Archives: Oral Argument Question Patterns

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Can You Predict a Split Decision in Criminal Cases at the California Supreme Court After Oral Argument?

Now we turn to the data for the criminal docket.  In outright reversals, respondents averaged more questions than appellants in three of five years between 2016 and 2020 – 2016, 2018 and 2020. We mentioned in a previous post that there was some indication – notwithstanding the tiny data sets – that partial reversals might … Continue Reading

Can You Predict a Split Decision in Civil Cases at the California Supreme Court After Oral Argument?

Last week, we reviewed the academic literature on oral argument analytics and compared the data on oral arguments at the California Supreme Court.  Last week, we aggregated the data on reversals – reversals plus partial reversals (“affirmed in part, reversed in part”).  This week, we’re checking if the oral argument data is any different for … Continue Reading

Can a Winner Be Predicted In California Supreme Court Criminal Case Oral Arguments?

Yesterday, we surveyed the academic literature in oral argument analytics and then reviewed the data for 2016-2020 civil cases from the Supreme Court.  Today, we’re looking at the criminal docket. Between its earliest posted arguments in 2016 and the end of August, the Court asked 8,256 questions in criminal, quasi-criminal, juvenile and mental health matters: … Continue Reading

Can a Winner Be Predicted In California Supreme Court Civil Case Oral Arguments?

Today, we begin a new subject in our ongoing analytics study of the Court’s decision making – oral arguments.  Although the academic community has been producing analytics studies of appellate decision making for a century, the analytics study of oral arguments is a much more recent development. [We repeat the next five paragraphs for the … Continue Reading

What Can Individual Justices’ Questioning Reveal About the Decision – Criminal Cases 2018

Last time, we reviewed the Court’s oral arguments in criminal cases at the macro level – data on the whole court.  This time, we’re going micro – what can we predict about individual Justices’ votes and writing based on the oral arguments? In Table 1024, we report average questions per Justice in criminal cases.  All … Continue Reading

Is the Party Getting More Questions Likely to Lose – Criminal Cases 2018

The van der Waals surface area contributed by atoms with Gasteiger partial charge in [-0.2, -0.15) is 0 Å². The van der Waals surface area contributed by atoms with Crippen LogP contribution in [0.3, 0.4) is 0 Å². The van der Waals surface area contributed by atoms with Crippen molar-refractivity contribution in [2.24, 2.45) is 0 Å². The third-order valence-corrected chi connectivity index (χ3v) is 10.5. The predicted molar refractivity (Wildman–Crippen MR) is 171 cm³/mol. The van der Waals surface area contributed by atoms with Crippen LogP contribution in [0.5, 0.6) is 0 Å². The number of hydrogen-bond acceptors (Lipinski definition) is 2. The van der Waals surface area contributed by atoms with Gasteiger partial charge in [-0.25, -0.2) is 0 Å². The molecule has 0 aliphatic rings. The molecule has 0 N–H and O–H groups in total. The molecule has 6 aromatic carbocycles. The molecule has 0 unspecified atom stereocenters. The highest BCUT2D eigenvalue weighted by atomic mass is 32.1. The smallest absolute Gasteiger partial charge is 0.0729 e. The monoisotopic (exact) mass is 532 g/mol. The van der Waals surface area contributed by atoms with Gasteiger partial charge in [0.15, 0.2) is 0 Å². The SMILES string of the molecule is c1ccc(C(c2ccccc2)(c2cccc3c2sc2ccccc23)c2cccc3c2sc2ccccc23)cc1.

In our next two posts, we’re reviewing the data for the Court’s oral arguments in criminal cases during 2018. In all, the Justices asked 1,103 questions of appellants and 896 of appellees. That works out to 22.06 questions to the appellant, and 17.92 to the appellee. We’ve shown before that most argument analytics studies have … Continue Reading

What Can Individual Justices’ Questioning Forecast About the Result – Civil Cases 2018

Justices Cuellar and Liu were the most frequent questioners during civil cases in 2018.  Justice Cuellar averaged 5.42 questions of appellants, 5.94 of appellees and 0.48 in rebuttals.  Justice Liu averaged 4.33 of appellants, 6.15 of appellees and 1.24 in rebuttals.  Justice Corrigan averaged 2.42 questions in appellants, 2.18 of appellees and 0.64 in rebuttals.  … Continue Reading

Is the Party Getting More Questions Likely to Lose – Civil Arguments 2018

This time, we’re looking at the oral arguments in civil cases in 2018.  For new readers, you can review the history of data analytics for oral arguments here. For civil cases decided last year, the Court asked 958 questions of appellants and 889 of appellees – an average of 29.03 questions to appellants and 26.94 … Continue Reading

Does the California Supreme Court Average More Questions to the Losing Side?

Yesterday, for post no. 1,000 we reviewed the academic literature on question-counting in oral arguments, and began comparing the past year, May 2016-May 2017, at the California and Illinois Supreme Courts.  Every researcher to date – including us in our study of the Illinois Supreme Court 2008-2016 – found that getting more questions than your … Continue Reading

Blog Post No. 1,000: Comparing Oral Argument in the California and Illinois Supreme Courts

Today marks the milestone of my 1,000th blog post since Appellate Strategist began publishing on February 23, 2010. I thought we’d do a first today: comparing the two Supreme Courts we study in the same post.  Specifically, since I’ve had the honor of appearing at both the California and Illinois Supreme Courts, I thought we’d … Continue Reading
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